Student Responses Chart 1
Note: World Bank calculations based on PISA 2018 data


We need more data on digital usage. Results from PISA suggest that students with internet access make use of online resources, with 94% of students reporting using the internet for reading emails, research, participating in online discussion, and messaging. Access is necessary but not sufficient for effective distance learning and must be complemented by a supporting enabling environment, both within the system and in the development of key competencies among students and teachers. Going forward, a careful assessment of the skills covered by online resources is needed, and an understanding of how best to transmit these skills to students. Without clear guidelines, engagement with online content is daunting and less learning-oriented, especially among communities who might not have the digital skills to make the best use of the tools developed by the Ministry of Education.

There are model examples of Jordanian schools ready to transition to online learning, but more can be done. Schools play a critical role in monitoring and promoting student engagement with digital learning materials. PISA results reveal that most schools in Jordan are not well prepared to continue classes virtually and provide individualized student support. Only 43% of 15-year-old students in Jordan attend schools with an effective online learning support platform (as reported by school principals). In addition, less than half of schools have professional resources for teachers to capitalize on digital material, substantially below the Middle East and North Africa average of 72%. Results further suggest that most teachers lack the necessary technical and pedagogical skills to integrate digital resources into their instruction. Connecting physical and online resources is of paramount importance, as it creates an ecosystem that incentivizes skill development in utilizing EdTech solutions.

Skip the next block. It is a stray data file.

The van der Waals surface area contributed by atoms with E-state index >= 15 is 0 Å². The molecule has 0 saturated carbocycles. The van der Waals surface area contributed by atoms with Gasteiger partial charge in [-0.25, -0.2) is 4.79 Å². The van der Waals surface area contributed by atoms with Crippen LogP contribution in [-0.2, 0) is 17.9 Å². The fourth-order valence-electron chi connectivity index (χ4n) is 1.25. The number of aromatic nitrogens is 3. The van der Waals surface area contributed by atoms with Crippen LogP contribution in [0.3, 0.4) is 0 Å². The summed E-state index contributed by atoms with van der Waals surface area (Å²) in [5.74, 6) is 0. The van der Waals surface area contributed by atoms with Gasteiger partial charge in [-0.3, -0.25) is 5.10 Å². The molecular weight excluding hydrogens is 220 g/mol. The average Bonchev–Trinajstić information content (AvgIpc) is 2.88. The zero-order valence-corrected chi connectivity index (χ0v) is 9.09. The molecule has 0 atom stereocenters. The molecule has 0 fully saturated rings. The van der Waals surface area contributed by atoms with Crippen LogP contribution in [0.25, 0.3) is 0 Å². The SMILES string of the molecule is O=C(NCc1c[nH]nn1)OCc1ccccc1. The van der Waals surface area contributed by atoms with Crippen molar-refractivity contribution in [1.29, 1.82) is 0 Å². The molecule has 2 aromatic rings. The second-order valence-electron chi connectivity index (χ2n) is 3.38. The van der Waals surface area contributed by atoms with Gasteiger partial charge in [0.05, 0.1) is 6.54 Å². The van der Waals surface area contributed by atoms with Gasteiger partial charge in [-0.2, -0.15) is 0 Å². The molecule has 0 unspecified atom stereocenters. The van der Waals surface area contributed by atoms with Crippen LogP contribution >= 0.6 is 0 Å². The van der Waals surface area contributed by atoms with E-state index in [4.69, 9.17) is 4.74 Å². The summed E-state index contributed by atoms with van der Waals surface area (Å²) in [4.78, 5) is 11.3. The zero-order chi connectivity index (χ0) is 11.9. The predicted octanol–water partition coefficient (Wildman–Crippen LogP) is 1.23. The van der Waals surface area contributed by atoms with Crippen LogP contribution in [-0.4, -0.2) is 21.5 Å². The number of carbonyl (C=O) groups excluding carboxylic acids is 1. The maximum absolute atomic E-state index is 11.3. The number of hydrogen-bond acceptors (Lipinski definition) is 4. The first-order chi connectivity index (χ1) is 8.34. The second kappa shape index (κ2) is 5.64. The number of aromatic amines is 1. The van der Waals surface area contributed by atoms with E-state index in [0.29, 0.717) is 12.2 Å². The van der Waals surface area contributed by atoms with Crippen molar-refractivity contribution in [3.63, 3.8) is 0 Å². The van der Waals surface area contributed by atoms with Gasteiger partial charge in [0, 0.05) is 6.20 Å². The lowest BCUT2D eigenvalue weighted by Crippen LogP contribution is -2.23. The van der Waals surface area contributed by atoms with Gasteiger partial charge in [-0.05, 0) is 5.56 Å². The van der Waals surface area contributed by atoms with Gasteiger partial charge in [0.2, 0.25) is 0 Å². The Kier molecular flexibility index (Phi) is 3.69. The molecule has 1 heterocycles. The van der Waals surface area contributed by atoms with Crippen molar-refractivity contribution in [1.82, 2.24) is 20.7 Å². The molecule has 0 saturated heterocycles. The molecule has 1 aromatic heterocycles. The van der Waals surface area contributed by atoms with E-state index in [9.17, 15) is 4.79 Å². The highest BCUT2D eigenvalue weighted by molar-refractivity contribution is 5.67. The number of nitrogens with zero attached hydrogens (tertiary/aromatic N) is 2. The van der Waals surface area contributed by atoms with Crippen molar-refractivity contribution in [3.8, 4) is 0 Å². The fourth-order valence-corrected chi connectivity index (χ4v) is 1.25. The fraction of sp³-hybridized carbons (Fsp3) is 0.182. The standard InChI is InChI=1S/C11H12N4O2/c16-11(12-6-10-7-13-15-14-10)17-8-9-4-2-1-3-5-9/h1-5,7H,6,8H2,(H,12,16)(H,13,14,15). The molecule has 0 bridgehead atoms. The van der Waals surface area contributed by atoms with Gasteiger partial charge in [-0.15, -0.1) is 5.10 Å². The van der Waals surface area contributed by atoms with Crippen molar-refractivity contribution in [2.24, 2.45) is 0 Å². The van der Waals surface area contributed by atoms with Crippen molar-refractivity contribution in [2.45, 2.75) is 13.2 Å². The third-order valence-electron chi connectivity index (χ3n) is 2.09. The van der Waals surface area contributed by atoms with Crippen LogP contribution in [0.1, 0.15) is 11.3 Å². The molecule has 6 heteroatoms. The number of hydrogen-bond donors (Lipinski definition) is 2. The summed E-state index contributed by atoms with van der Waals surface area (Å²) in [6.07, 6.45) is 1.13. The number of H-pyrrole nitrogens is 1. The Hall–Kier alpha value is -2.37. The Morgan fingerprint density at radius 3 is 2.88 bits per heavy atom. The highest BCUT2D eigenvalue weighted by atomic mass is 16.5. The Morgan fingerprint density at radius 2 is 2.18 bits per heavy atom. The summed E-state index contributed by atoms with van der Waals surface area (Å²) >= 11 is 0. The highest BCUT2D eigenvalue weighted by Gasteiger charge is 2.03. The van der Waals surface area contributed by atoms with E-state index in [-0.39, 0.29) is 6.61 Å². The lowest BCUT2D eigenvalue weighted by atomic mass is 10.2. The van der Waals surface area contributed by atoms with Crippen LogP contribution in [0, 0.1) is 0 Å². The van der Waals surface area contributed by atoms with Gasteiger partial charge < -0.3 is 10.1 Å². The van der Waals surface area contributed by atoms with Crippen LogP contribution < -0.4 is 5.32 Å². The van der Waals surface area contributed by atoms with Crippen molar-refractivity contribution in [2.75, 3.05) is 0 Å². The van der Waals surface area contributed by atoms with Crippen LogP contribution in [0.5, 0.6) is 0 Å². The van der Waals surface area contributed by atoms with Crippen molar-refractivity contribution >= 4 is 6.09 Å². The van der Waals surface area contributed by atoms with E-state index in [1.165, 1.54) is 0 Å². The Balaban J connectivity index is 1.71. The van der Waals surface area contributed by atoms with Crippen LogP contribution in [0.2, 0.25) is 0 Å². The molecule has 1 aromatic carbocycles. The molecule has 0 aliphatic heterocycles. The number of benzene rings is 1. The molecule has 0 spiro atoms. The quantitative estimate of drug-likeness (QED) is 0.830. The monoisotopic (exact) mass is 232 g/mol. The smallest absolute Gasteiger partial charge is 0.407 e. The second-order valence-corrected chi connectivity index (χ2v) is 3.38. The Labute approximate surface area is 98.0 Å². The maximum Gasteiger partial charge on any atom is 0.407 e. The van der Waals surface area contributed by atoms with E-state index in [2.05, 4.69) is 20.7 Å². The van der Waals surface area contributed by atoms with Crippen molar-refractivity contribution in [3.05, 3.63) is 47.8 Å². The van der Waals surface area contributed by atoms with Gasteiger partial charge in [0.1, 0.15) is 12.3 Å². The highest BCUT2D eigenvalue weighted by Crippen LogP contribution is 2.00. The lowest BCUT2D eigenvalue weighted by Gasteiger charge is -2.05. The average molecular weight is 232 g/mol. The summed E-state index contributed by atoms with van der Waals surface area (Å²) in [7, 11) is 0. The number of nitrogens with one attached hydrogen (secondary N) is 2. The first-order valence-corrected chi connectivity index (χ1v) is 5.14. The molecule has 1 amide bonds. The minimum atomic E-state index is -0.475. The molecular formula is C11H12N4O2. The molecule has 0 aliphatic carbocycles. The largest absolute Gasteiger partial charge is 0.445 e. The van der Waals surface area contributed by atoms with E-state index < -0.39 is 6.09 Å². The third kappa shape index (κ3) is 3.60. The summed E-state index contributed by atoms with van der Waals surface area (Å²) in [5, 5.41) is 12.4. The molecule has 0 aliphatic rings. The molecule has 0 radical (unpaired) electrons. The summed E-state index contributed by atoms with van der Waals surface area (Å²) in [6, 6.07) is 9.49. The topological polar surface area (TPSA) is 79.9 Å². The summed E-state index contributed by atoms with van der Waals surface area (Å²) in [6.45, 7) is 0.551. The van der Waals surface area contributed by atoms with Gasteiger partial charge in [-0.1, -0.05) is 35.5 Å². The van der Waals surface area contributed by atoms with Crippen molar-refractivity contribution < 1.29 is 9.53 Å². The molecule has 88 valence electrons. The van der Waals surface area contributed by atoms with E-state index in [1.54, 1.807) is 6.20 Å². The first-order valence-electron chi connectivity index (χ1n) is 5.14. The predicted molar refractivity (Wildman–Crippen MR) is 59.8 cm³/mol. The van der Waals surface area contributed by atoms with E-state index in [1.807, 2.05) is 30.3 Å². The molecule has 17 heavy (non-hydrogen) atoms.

Student Responses Chart 2
Note: World Bank calculations based on PISA 2018 data


The World Bank and the Ministry of Education’s response to the pandemic has been swift. As part of its ongoing support to the Jordanian education system, the World Bank is helping the government ensure that all children can effectively leverage distance-learning opportunities. While there is limited clarity on the effect remote learning will have on educational performance, the pandemic provides an opportunity to bridge the digital gap. The ministry has developed a detailed emergency plan and is closely collaborating with the World Bank and other development partners to develop a resilient distance learning system that can ensure quality and equity in education in times of crisis.


Mohammed Audah (Audi)

Economist in the World Bank’s Education Global Practice

Maja Capek

Analyst, Education Global Practice, World Bank

Aishwarya Patil

Consultant, Education Global Practice at the World Bank